Climate change directly affects national health systems, which must face the proliferation of respiratory diseases such as asthma, lung cancer or pneumonia and even new pests. However, the World Health Organization (WHO) warns that ecological transition plans are not providing sufficient funds to the health sector to adapt to this new scenario. “Although many countries have identified that climate change has an impact on the health system, funds to improve that impact are not being channeled. Health is not yet a priority in the allocation of items from the Green Climate Fund, ”said María Neira, director of the Department of Environment, Climate Change and Health of WHO.
The agency has analyzed the health and climate change plans of 101 countries, of which 51 have a strategy in this regard. However, those with financial resources to execute their strategy do not exceed 38% (and only 9% allocate sufficient resources for full implementation). And this despite the fact that 48% of countries have carried out an evaluation of climate risks for public health, among which are thermal stress, injuries or deaths caused by extreme weather events, and diseases of vector, food or water transmission (for example cholera, dengue or malaria). This is what the survey shows WHO Health and Climate Change Survey Report, which WHO has presented at the COP25 in Madrid next to the project The Lancet Countdown.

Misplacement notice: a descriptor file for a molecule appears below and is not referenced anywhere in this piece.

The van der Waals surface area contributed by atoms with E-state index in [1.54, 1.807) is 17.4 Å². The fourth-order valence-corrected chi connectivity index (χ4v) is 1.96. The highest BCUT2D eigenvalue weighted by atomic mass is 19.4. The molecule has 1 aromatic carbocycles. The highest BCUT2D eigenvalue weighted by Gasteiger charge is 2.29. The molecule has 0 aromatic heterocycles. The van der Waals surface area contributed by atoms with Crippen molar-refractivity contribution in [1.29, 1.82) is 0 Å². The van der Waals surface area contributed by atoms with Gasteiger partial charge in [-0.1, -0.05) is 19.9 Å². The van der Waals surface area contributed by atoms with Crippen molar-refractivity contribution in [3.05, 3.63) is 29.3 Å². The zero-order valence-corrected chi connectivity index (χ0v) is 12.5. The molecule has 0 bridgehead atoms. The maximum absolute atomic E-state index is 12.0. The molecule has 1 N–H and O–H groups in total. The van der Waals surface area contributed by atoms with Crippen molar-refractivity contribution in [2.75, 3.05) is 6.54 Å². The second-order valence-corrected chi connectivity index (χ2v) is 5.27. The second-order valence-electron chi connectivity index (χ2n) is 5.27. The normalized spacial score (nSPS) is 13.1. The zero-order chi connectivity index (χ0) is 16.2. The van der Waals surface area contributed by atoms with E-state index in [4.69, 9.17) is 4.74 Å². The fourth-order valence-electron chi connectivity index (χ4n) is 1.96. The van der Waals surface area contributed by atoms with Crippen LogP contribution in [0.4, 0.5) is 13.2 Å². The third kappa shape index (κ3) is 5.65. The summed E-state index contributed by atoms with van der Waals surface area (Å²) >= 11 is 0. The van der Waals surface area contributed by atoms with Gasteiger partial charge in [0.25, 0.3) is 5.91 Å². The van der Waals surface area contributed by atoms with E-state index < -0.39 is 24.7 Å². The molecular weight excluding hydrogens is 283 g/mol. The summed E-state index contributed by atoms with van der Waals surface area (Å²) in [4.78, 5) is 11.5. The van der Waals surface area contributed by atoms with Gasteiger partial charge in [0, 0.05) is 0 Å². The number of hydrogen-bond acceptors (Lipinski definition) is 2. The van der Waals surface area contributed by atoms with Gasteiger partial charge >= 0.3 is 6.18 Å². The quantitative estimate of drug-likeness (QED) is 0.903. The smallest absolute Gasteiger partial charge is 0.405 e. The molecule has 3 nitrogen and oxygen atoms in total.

"Our health systems are already suffering the consequences of climate change, and we have seen in this report that the funds to support the implementation of national plans for adapting health systems to climate change are not coming," said Neira. “Less than 3% of the items in the Green Climate Fund are destined to the health sector, which is nonetheless one of the most affected by the climatic emergency. Any money invested in combating the causes of climate change means that you avoid spending twice as much money on health treatments, ”added the WHO representative. However, less than 25% of countries have mechanisms for collaboration between the health sector and the sectors that most influence air pollution such as transport, electricity or domestic energy.
“There are seven million premature deaths in the world due to exposure to toxic air, 10,000 of them in Spain. They are preventable deaths. We could save millions of lives, ”said Diarmid Campbell-Lendrum, a WHO scientist. The organization highlights that polluted air causes asthma, lung cancer and pneumonia, but also affects the bloodstream, so it can cause heart attacks and strokes. “We have a lot of evidence that there is a very high number of hospital cases related to exposure to air pollution. But in some areas of Africa more cases of malaria are appearing because the transmitting mosquito now has better conditions, ”said María Neira.
“The treatment of chronic diseases caused by air pollution represents a huge cost. And that cost is not considered in any of the negotiations on expense estimation. Giving subsidies to coal has a cost in health, because that coal then goes to the lung, ”he added. The agency asks that the health sector participate in the processes of combating climate change, and be taken into account when receiving the necessary financing to adapt to the new situation.
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